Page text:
Advances in Understanding the Sea Ice Floe Size Distribution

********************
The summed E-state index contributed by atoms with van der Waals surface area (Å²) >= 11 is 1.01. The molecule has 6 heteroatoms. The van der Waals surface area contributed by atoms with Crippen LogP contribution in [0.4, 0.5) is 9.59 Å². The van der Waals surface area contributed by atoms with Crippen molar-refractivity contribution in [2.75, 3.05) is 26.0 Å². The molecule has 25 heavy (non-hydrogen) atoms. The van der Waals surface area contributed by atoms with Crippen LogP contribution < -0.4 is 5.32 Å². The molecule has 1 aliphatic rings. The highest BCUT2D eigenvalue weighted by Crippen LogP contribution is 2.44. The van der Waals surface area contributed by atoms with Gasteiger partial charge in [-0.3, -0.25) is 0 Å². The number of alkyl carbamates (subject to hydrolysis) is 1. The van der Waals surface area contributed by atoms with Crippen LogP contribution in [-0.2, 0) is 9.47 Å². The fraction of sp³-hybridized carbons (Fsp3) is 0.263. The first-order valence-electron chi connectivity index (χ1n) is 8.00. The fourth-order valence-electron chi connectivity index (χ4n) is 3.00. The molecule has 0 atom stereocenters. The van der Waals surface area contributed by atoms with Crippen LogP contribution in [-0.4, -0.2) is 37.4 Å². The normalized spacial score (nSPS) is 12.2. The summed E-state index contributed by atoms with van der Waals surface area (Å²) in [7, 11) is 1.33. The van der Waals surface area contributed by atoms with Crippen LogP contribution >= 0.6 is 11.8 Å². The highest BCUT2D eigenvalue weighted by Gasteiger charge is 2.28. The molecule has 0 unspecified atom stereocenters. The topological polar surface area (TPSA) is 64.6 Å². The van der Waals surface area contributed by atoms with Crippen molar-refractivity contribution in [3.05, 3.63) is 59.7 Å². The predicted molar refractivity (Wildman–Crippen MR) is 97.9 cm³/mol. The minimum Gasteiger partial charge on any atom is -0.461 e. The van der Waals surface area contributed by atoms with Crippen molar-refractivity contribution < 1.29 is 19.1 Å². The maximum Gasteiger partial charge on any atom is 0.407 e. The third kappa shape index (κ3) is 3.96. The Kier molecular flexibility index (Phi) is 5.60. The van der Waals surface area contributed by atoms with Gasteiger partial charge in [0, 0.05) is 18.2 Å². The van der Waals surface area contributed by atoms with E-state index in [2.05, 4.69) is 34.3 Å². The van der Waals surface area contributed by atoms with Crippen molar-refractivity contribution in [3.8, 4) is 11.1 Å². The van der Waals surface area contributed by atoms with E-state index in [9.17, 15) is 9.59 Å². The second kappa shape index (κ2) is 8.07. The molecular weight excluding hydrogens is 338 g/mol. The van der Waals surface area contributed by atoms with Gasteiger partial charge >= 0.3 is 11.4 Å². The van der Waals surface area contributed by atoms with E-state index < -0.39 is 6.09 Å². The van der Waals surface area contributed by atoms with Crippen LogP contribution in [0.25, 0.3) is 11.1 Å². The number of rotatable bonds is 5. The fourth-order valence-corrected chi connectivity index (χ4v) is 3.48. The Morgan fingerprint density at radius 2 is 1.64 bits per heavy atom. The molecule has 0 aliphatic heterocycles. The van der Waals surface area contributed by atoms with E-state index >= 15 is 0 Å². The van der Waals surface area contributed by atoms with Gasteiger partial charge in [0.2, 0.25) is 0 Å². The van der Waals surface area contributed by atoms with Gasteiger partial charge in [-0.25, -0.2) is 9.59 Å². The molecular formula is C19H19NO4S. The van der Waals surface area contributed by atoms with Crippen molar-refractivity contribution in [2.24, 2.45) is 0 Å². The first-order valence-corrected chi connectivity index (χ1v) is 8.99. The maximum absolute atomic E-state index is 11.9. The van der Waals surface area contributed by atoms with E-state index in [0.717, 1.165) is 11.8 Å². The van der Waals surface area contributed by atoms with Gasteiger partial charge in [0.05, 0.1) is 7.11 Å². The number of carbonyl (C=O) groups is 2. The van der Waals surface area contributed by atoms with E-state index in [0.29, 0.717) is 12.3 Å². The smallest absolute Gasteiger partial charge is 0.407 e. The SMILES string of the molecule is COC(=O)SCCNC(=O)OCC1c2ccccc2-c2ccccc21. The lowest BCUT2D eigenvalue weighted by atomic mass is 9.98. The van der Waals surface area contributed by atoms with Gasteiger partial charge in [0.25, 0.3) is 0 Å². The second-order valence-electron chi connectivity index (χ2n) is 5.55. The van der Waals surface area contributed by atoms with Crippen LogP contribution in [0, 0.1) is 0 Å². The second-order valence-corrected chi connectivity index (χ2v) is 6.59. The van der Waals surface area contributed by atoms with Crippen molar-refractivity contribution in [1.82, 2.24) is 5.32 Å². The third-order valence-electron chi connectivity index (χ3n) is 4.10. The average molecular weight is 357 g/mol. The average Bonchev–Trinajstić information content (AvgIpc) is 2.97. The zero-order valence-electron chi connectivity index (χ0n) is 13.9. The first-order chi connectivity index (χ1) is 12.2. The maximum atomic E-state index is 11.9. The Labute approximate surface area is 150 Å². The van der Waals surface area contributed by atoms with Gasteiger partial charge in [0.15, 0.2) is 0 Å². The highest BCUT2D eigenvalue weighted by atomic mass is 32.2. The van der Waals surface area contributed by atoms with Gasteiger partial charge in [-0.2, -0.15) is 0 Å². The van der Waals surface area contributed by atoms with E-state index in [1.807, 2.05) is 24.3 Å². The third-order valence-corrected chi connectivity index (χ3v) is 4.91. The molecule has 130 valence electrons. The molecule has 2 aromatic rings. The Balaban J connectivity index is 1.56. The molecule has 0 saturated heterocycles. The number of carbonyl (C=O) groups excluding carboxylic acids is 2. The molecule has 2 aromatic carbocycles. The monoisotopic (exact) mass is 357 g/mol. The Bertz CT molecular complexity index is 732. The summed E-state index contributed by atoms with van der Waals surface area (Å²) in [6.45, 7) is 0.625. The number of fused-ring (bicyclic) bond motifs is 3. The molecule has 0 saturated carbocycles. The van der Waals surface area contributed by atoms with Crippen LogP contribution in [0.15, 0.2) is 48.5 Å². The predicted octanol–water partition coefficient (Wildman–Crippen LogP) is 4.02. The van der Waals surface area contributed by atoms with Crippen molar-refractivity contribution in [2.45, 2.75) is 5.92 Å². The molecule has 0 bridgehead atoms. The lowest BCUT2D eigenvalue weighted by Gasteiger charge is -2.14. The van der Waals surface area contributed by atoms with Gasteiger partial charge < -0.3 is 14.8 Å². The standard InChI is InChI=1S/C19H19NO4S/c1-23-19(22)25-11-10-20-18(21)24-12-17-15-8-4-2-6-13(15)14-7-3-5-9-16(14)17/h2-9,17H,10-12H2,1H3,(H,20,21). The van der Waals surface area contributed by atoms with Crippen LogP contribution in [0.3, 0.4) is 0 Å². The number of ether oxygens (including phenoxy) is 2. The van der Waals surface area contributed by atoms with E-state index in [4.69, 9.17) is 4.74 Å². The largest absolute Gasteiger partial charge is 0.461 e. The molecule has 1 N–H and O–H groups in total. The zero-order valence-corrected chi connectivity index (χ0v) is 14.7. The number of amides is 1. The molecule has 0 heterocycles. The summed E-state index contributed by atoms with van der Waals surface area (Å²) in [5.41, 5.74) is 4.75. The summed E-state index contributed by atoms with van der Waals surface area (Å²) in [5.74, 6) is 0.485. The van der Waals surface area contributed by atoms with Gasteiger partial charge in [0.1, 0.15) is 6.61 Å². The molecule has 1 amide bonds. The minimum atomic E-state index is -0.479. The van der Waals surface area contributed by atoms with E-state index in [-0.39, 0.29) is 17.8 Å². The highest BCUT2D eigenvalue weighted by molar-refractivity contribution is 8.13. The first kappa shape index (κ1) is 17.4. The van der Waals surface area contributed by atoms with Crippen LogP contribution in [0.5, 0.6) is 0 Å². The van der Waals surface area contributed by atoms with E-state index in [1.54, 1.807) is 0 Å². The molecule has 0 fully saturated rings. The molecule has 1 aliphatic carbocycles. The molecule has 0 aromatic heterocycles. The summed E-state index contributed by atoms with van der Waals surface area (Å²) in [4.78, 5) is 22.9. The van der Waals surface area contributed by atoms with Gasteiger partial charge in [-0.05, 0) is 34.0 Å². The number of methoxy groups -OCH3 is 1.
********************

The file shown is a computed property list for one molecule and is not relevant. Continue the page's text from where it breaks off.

Sea ice is a critical component of the polar climate system that is tightly coupled to the ocean and atmosphere. It is highly heterogeneous, composed of discrete floes which range in size across space and time. In this thesis, I use a combination of modelling and observational approaches to investigate how different physical processes determine the distribution of sea ice floe sizes. I construct the first global model that simulates floe sizes arising from the interaction of different physical processes. Floe sizes are modified by lateral melt, lateral growth, freezing together of floes and wave-ice interactions. By grounding process descriptions in underlying physics, observations of individual processes can be used to constrain model parameters. In light of the sparseness of floe size observations, I developed a novel methodology to constrain previously-unobserved floe freezing processes from in-situ observations. Results from global coupled sea ice–ocean model simulations are used to quantify the relative impacts of different processes on spatial and seasonal variability in the floe size distribution, providing hypotheses that could be tested by observational campaigns in the future. Under transient historical forcing, the model suggests that the fragmentation of Arctic sea ice has significantly increased over the satellite era. I also seek to improve understanding of feedbacks between sea ice floe size and the polar climate system. A fragmented ice cover exposes more ice area on the sides of floes to the ocean than sheet ice, promoting lateral melt, which reduces surface albedo. Conducting a statistical analysis of current climate models shows that inclusion of a lateral melt parametrization improves simulation of sea ice concentration relative to observations. However, calculation of lateral melt using the model for prognostic simulation of the sub-grid-scale floe size distribution results in little or no enhancement of lateral melt at a hemispheric scale compared to a simple parametrization, although it is likely to be important at smaller spatial and shorter temporal scales. The new model opens up the possibility of coupling sea ice and ocean surface wave models and of including floe size dependence in other processes, such as form drag, sea ice dynamics, ocean eddies and ocean–atmosphere heat transfer, which may result in significant impacts for polar climate.